Friday, 30 December 2011

A year in disappointments.

by George Bate

As I do a round up of the year in music, I thought I’d get the bad stuff out of the way first, so here is my list of the disappointments and straight-up clangers of the past 12 months.

James Blake – James Blake

While many critics clamoured over James Blake’s transition to piano man songwriter on his debut LP, I couldn’t help but feel somewhat disappointed. Sure, it was innovative, but the innovation just didn’t seem to lead anywhere. Repeated phrases and loops wore on me, and in contrast to how many other writers felt I found the album cold in its sparseness. The were a few isolated moments of beauty, such as the excellent Feist cover and the climatic Wilhelm’s Scream, but with so much filler in between, I was left feeling short changed.

Tyler, The Creator – Goblin

Being one of the most divisive musicians of the past few years is no mean feat in a musical environment littered with controversial characters. But controversy or not, it’s content that counts, and quite frankly this album didn’t have it. Perhaps my ears have been dulled by a childhood of Eminem, but this album just didn’t exhilarate me in the way I hoped it would. It’s ok being offensive, but it can’t be an artist’s only feature.

The Field – Looping State of Mind

The chief criticism of The Field’s Axel Willner has always been that he is a one trick pony, but up until this year that trick has always worked and Willner has produced beautifully beguiling music. On this record however, the magic was gone. The formula remained the same, but the repetition felt dry and Willner’s trick felt exposed. The title track served as somewhat of a redeemer, but if you listen to, say, Over the Ice from the first Field record, you can’t help but feel disappointed in Looping State of Mind.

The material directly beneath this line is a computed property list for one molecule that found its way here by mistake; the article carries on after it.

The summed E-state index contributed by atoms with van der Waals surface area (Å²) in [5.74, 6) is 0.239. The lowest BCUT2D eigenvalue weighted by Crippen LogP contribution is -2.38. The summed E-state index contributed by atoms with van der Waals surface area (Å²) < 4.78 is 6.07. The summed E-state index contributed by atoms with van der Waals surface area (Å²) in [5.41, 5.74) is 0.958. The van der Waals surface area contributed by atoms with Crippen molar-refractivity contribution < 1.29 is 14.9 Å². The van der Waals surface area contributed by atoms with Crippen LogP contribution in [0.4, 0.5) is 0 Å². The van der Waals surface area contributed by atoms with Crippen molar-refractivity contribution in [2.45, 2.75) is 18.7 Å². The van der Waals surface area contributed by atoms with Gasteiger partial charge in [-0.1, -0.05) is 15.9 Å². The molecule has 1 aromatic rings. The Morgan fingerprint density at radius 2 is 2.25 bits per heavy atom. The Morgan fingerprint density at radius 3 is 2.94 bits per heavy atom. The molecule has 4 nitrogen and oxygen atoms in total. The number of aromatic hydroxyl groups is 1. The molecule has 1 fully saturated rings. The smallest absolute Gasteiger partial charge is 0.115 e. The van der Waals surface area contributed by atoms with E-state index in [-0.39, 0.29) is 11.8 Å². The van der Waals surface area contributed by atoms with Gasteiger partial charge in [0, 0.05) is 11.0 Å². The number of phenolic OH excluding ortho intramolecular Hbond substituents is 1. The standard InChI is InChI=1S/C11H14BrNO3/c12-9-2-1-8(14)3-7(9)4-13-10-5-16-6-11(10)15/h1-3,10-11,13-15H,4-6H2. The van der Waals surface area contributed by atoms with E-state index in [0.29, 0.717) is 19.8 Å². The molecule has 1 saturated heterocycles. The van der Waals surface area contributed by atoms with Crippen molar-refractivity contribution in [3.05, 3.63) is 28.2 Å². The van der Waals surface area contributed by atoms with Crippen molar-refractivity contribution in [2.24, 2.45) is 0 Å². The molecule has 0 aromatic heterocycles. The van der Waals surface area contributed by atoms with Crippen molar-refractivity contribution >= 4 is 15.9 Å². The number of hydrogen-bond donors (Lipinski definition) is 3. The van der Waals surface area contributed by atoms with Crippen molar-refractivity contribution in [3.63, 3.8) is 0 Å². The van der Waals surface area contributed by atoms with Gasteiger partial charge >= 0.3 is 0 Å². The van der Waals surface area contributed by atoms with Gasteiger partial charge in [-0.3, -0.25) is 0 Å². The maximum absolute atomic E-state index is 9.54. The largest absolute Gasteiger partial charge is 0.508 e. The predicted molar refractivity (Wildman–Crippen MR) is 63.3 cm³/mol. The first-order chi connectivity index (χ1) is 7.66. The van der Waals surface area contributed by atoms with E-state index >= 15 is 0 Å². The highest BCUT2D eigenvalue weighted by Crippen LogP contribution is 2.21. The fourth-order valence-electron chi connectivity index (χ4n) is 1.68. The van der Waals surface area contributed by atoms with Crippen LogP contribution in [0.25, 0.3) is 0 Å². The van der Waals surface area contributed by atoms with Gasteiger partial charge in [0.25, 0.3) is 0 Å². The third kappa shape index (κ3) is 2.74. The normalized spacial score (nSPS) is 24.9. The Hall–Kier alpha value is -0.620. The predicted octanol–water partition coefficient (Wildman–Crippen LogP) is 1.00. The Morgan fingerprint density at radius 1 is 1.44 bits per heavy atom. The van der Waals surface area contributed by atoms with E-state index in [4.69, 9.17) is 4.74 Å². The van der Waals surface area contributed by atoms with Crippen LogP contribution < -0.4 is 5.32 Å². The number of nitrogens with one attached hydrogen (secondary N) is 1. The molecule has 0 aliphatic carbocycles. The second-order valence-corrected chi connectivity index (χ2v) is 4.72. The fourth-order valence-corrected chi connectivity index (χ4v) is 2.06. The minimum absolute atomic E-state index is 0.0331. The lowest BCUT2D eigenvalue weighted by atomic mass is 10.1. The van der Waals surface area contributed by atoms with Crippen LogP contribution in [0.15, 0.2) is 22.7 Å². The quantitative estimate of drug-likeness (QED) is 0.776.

Washed Out – Within & Without

Washed Out felt like an appropriate moniker for Ernest Greene when he released this clanger in the summer. This was another that felt without warmth, possibly due to heavy handed over production. His collaboration with Caroline Polachek, You and I, had been his finest moment when released as part of the Adult Swim singles series, but a new version here felt clunky and uninspired. Yet again, the title track was the sole redeeming feature on a record that otherwise fell flat.

The Strokes – Angles

Expectation was high prior to the release of the fifth Strokes album, their first in five years, and the stories of a difficult birth had fans clamouring for it. Sadly this tension could not guarantee a great album, and the eventual release of Angles gave us a half hearted album, as if the mind’s of the members were elsewhere, perhaps on their next solo releases. You’ll have a better time listening to it than it sounds like they had making it, but that’s not saying much.

Tim Hecker – Ravedeath, 1972

I can’t quite understand how Tim Hecker has managed to garner the reputation he has by making albums like this. All high concept, this record was simply hiding behind smoke and mirrors, as sonically what it boiled down to was just white fucking noise.

Metallica and Lou Reed – Lulu

Everything about this is just wrong, I would write this in comic sans to express my disgust if I could.